The Witness

Bob Brown

Just as I walked out of a trop­i­cal fish shop on Mel­rose Avenue in Hol­ly­wood, a van plowed head-on into the grill of a small car right in front of me. This was in the late 70’s before car seats and airbags, so I expect­ed the worst as I ran over to the crash. A young moth­er sat behind the wheel of the car, bleed­ing from a deep gash to her fore­head. A lit­tle boy lay on the floor­board in front of the pas­sen­ger seat, cry­ing. I pulled the mom out, hand­ed her off to a woman stand­ing on the side­walk, and went back for the lit­tle boy. By that time a man wear­ing a kha­ki car­go jack­et had picked him up and car­ried him to a bus stop bench. The boy seemed stunned, but unin­jured. Oth­ers tend­ed to the dri­ver of the van, an elder­ly man, clutch­ing his chest. A fire engine and an ambu­lance arrived, and the res­cue work­ers took over.

I sat down on the bench to pull myself togeth­er. The man wear­ing the car­go jack­et sat next to me. We talked about the acci­dent. About all I remem­ber about our con­ver­sa­tion was that he men­tioned he was a cam­era man for NBC. After­wards, we went our sep­a­rate ways, and I for­got about him.

A few months lat­er, I was watch­ing the night­ly news when pho­tographs of four men appeared on the tele­vi­sion screen. One of them looked famil­iar. The reporter iden­ti­fied him as Bob Brown. When she said he was an NBC cam­era man, I rec­og­nized him as the man I had met at the acci­dent.

A hol­low place opened in the pit of my stom­ach as she report­ed that fol­low­ers of the cult leader, Jim Jones, had mur­dered the four men and that Brown had filmed his own exe­cu­tion.

In the fol­low­ing days, the press didn’t pro­vide much infor­ma­tion about Brown, focus­ing instead on the main char­ac­ters in the bizarre sto­ry that led to the mur­ders: Jim Jones and Con­gress­man Leo Ryan.

Jim Jones

Jones was an ordained Dis­ci­ples of Christ pas­tor. He found­ed the People’s Tem­ple in Indi­ana and even­tu­al­ly moved it to San Fran­cis­co. He attract­ed a nation­al audi­ence and gar­nered the sup­port of influ­en­tial Bay Area politi­cians, like Willie Brown and Har­vey Milk.

In the mid-70’s, he became delu­sion­al, announc­ing that he was the incar­na­tion of Jesus, Gand­hi, Bud­dha, and Vladimir Lenin, but thou­sands of his church mem­bers remained loy­al to him. In 1977, he moved the People’s Tem­ple to Guyana, a small coun­try on Brazil’s north­ern bor­der. By 1978, 1100 church mem­bers had fol­lowed him there to live in a set­tle­ment dubbed Jon­estown.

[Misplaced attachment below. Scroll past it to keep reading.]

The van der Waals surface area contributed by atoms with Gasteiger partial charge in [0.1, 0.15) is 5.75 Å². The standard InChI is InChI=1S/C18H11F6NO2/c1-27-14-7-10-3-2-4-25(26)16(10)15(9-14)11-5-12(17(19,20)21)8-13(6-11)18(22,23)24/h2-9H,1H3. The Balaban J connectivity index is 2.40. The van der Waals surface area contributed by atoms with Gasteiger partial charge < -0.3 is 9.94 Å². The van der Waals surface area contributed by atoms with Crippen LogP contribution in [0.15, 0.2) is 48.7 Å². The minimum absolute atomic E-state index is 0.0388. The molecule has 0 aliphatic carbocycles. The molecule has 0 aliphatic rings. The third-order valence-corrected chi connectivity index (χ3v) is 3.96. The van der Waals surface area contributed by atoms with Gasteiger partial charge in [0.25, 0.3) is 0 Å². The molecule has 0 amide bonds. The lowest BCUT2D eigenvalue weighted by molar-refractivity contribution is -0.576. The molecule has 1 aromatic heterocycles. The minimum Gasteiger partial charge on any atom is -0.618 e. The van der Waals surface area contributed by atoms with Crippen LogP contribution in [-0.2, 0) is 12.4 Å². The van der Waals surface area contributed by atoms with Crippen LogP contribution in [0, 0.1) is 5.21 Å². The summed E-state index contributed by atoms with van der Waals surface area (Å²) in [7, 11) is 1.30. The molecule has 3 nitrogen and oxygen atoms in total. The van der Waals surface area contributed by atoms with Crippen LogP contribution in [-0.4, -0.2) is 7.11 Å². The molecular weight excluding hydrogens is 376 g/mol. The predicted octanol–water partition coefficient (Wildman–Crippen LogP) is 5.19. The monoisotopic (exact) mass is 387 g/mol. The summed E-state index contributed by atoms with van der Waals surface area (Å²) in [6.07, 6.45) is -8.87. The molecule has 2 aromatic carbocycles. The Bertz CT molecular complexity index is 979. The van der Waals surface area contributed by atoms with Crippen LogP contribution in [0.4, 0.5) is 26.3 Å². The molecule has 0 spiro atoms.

Rumors that Jones would not allow dis­senters to leave the set­tle­ment and alle­ga­tions of sex­u­al abuse and tor­ture soon reached rel­a­tives of the People’s Tem­ple con­gre­ga­tion. Frus­trat­ed that the State Depart­ment would not address these claims, a Bay Area Con­gress­man, Leo Ryan, put togeth­er a fact-find­ing team to go to Jon­estown. The group includ­ed Jack­ie Speier (then Ryan’s leg­isla­tive assis­tant, now a mem­ber of Con­gress), sev­er­al reporters, and an NBC cam­era crew led by Bob Brown.

Brown turned down the trip at first. His friends lat­er said he had a pre­mo­ni­tion that he would die there, but NBC per­suad­ed him to go.

Con­gress­man Leo Ryan

Fore­cast­ing the great risk posed by the trip didn’t require clair­voy­ance. Jones had built Jon­estown in a remote, iso­lat­ed area. The only way in was to fly a small plane from George­town, Guyana’s cap­i­tal, to a dirt airstrip near Port Kai­tu­ma, and then trav­el by truck through the jun­gle for an hour and a half. Jones’s loy­al­ists were heav­i­ly armed. Ryan’s del­e­ga­tion con­sist­ed of eigh­teen unarmed civil­ians with no secu­ri­ty detail.

Ryan’s par­ty arrived in Guyana on Novem­ber 14, but Jones wouldn’t allow them to vis­it the set­tle­ment until the 17th. The ten­sion between Jones and Ryan’s del­e­ga­tion is pal­pa­ble in that day’s video­taped scenes recov­ered from Brown’s cam­era after his mur­der. That after­noon, some­one slipped a note to Ryan: “Please help us get out of Jon­estown.” Fif­teen peo­ple even­tu­al­ly stepped for­ward to say they want­ed to leave. Ryan nego­ti­at­ed with Jones about their depar­ture, and he gave his con­sent reluc­tant­ly.